Baking is not only fun but an excellent opportunity for your child to learn.
Why do it?
- To teach your child the importance of following a sequence of instructions.
- The a fun opportunity to observe transformations e.g. dry ingredients are made wet, and wet things become solid when cooked.
- A chance for you child to make a contribution and give pleasure to the whānau.
- Baking is a great all-round learning opportunity too:
- weigh and measure ingredients (maths)
- mix and cook things (science)
- time the cooking (maths)
- follow a recipe, modelled by the adult (literacy)
How to do it
- Choose a simple recipe. Edmond's has a great recipe for ANZAC biscuits(external link) and lots of other easy recipes available for free online.
- You could also try getting kids recipe books out from your local library.
- Let the child help you to get out the ingredients and other kitchen tools you might need for baking, such as measuring spoons and cups, and baking trays.
- The adult needs to take the lead, especially in everything to do with the oven. You want this to be fun learning not sad burning!
- Help them measure, stir and roll mixture into balls, before putting the biscuit mix onto the oven trays. Then they can fork the balls flat.
- You can talk about what you’re doing and what they’re doing and where the biscuits are up to as you go.
- If your oven has a window and a light, show them what’s happening along the way.
Using more te reo Māori
|Te reo Māori||English|
|Pihikete pihikete Biscuit, cookie Maori | Noun||Biscuit|
|Parāoa parāoa Bread, flour, dough Maori | Noun||Bread|
|Miraka miraka Milk Maori | Noun||Milk|
|Pata pata Butter Maori | Noun||Butter|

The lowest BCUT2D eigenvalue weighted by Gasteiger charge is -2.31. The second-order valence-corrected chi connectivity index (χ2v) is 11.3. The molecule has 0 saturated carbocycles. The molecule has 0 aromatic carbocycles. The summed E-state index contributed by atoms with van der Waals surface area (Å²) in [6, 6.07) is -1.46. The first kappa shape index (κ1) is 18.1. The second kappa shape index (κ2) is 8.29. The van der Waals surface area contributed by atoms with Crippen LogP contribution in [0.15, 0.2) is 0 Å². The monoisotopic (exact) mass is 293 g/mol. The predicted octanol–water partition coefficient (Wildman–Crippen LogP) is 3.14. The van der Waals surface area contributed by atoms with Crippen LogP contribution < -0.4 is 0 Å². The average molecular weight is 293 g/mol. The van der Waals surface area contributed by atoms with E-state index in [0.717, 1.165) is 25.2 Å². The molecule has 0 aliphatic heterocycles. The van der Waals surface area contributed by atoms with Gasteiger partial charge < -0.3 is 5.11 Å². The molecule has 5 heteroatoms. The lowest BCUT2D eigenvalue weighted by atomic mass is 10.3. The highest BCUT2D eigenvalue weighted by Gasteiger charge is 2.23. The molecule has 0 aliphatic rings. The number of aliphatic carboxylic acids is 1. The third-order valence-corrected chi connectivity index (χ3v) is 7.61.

|Hēki hēki Egg Maori | Noun||Egg|
|Kōhua kōhua Pot for boiling food, boiler - traditionally a vessel for boiling food in which heated stones were placed Maori | Noun||Pot|
|Pune pune Spoon (cutlery) Maori | Noun||Spoon|
|Whāka whāka Fork Maori | Noun||Fork|
|Naihi naihi Knife Maori | Noun||Knife|
|Kumete kumete Bowl, trough, wooden bowl, serving bowl Maori | Noun||Bowl|
|Rākau pokepoke rākau pokepoke Rolling pin Maori | Noun||Rolling pin|
|Tunu tunu To roast, broil, cook, bake Maori | Verb||Bake|
|Umu umu Oven, earth oven Maori | Noun||Oven|
|Wera wera Be hot Maori | Stative||Hot|
|He tino pai tō mahi||Well done|
|Āta titiro||Watch carefully|
|Pokepoke pokepoke To mix up with water, etc., knead, mold, shape, form Maori | Verb||Knead|
|Kei te pokepoke parāoa a Pāpā||Dad is kneading the bread|
|Puoto puoto Sink Maori | Noun||Sink|
|Māku e mahi ngā kai||I'll make some food|
|E hiakai ana koe?||Are you hungry?|
|He aha te kai e hiahia ana koe?||What would you like to eat?|
|He inu wai māu?||Do you want a drink of water?|
|Kia tika te noho, e te tau||Sit properly, my darling|
|Kia ora rā||Thanks a lot|
|Purua ngā taputapu ki roto i te puoto||Put the dishes in the sink|
|Kino kē koe e te tau!||You're awesome my darling!|
|Karakia kai||Thanks for food|
|Nau mai e ngā hua o te wao,||
I welcome the gifts from the sacred forests, from
|O te ngakīnga, o te wai tai, o te wai Māori.||
the cultivated gardens, from the sea, from the fresh waters.
|Nā kai ō Tāne||The food of Tāne|
|Nā Rongo||of Rongo,|
|Nā Tangaroa||of Tangaroa,|
|Nā Maru||of Maru|
|Ko Ranginui e tū iho nei,||
I acknowledge Ranginui who is above me and Papatūānuku who lies beneath me. Let this be my commitment to them all.